About Me

My photo
Spofford, New Hampshire, United States
Jeff Newcomer had been a physician practicing in New Hampshire and Vermont for over 30 years. Over that time, as a member of the Conservation Commission in his home of Chesterfield New Hampshire, he has used his photography to promote the protection and appreciation of the town's wild lands. In recent years he has been transitioning his focus from medicine to photography, writing and teaching. Jeff enjoys photographing throughout New England, but has concentrated on the Monadnock Region and southern Vermont and has had a long term artistic relationship with Mount Monadnock. He is a featured artist in a number of local galleries and his work is often seen in regional print, web publications and in business installations throughout the country. For years Jeff has published a calendar celebrating the beauty of The New England country-side in all seasons. All of the proceeds from his New England Reflections Calendar have gone to support the Pulmonary Rehabilitation Program at the Cheshire Medical Center. Jeff has a strong commitment to sharing his excitement about the special beauty of our region and publishes a blog about photography in New England.

Sunday, November 22, 2015

October Therapy : Autumn Glory, Part 1

Forest Pillars Chesterfield, NH

November Excitement

It is mid November and without any snow in sight I am in the middle of my usual November malaise. I know that, photographically, November provides the opportunity to focus on the intricate bare patterns and textures of the season. It is a great challenge to find things to shoot in the grip of this unrelenting gray "stick" time of year, but It is nevertheless all too easy to sink into despair.  When I finally run out of creative ways to make dead leaves and other lawn liter appear artistic, there is a blessed source of relief from this malady, October Therapy.

October Therapy
Madame Sherri's Arches, Chesterfield, NH

There is no greater contrast in the moods of our seasonal journey than that from October to November. We reveal in the brief riotous colors of the peak October foliage and then, almost overnight, the trampled earth jealously reaches up to claim the leaves. November is upon us, but we can still call forth the glory of October's brilliance.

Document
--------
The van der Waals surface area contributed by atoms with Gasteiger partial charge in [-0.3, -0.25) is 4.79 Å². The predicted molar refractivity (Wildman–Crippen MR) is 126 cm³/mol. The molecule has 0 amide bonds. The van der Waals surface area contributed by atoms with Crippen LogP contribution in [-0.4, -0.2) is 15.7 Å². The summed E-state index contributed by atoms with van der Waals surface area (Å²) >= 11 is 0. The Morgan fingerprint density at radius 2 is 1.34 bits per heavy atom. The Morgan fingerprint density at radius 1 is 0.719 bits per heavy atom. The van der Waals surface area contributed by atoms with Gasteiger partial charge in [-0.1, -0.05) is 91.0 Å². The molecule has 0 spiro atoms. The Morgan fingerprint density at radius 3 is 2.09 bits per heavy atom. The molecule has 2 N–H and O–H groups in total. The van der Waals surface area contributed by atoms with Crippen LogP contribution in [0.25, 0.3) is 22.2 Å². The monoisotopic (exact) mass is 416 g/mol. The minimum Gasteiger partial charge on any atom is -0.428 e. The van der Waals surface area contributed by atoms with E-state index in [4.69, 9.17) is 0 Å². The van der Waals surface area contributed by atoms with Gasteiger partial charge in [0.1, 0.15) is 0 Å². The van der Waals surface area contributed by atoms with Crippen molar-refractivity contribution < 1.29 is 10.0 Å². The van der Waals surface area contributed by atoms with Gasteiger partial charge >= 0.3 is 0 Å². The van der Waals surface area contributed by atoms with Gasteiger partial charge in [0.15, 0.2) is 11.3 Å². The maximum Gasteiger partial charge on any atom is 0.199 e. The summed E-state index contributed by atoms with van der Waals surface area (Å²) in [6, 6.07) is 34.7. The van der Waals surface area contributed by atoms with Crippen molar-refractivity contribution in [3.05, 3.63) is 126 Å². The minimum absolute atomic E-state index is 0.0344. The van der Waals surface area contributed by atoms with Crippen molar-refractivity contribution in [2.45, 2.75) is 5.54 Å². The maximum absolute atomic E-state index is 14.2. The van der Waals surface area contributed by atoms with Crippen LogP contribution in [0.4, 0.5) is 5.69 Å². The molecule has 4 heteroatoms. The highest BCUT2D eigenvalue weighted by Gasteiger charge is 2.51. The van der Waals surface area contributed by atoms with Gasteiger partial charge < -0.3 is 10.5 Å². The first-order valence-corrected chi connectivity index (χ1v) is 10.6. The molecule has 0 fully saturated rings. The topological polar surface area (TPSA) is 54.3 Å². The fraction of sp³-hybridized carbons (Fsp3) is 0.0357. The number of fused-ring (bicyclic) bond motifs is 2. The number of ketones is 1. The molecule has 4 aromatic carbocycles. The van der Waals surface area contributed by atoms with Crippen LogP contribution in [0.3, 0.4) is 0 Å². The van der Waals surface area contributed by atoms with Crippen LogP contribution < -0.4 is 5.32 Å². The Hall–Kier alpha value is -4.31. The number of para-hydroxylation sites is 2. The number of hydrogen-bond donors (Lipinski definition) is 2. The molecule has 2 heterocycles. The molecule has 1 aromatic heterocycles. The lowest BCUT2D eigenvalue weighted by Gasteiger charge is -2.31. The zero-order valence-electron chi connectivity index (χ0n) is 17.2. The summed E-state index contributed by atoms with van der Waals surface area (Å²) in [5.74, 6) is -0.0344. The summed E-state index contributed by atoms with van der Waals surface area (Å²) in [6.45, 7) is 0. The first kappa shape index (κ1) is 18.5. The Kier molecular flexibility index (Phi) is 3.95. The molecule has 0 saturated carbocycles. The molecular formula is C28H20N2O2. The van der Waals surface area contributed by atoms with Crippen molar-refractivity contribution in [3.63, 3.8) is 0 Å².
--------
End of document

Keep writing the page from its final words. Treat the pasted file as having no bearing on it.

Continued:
Autumn Shadows, Westmoreland, NH

October is always a frantic time, trying to get out to capture the autumn colors at there best. With luck, the result is a pile of RAW images begging to be processed to there full warmth and brilliance. In November I warm the cold damp weather with a fire in the stove and with the opportunity to immerse myself in the images of fall's spectacle.

Two in Pasture, Walpole, NH

A Very Good Season

Wind Vane, Chesterfield, NH

This year's foliage seemed more brilliant and long lasting than during many recent seasons. After the fact, It is seems easy to explain the character of each fall season.  Perhaps the richness of this year's color was related to the warm dry summer.  This autumn's longevity was likely related to the lack of major rain and wind driven storms.  For me each fall is a mysterious surprise and my goal is always the same, to get out to shoot as often as I can, in as many conditions of light and weather as possible. 

This year the range of my explorations were more limited than usual. I found myself tied to home by a list of projects and demands including my digital photography class at Keene Community Education, the Columbus weekend Fall Foliage Studio Art Tour and a couple of lovely trips to New England's southern coast. Happily there was plenty of color nearby in my local region and, as the last leaves gave up their struggle, I was left with my usual pile of images begging for attention.

Roadside Ferns, Chesterfield, NH

Dealing with the Pile

Holding On, Guilford, Vt

As I process this year's color, I have tried to be more organized than usual. It is always tempting to jump around my collection of images, latching on to whichever picture grabs my attention, but I am trying to work through the images in a more chronological order. Lightroom is a great help, allowing me to identify and label each set of images and then flag the most promising for closer attention.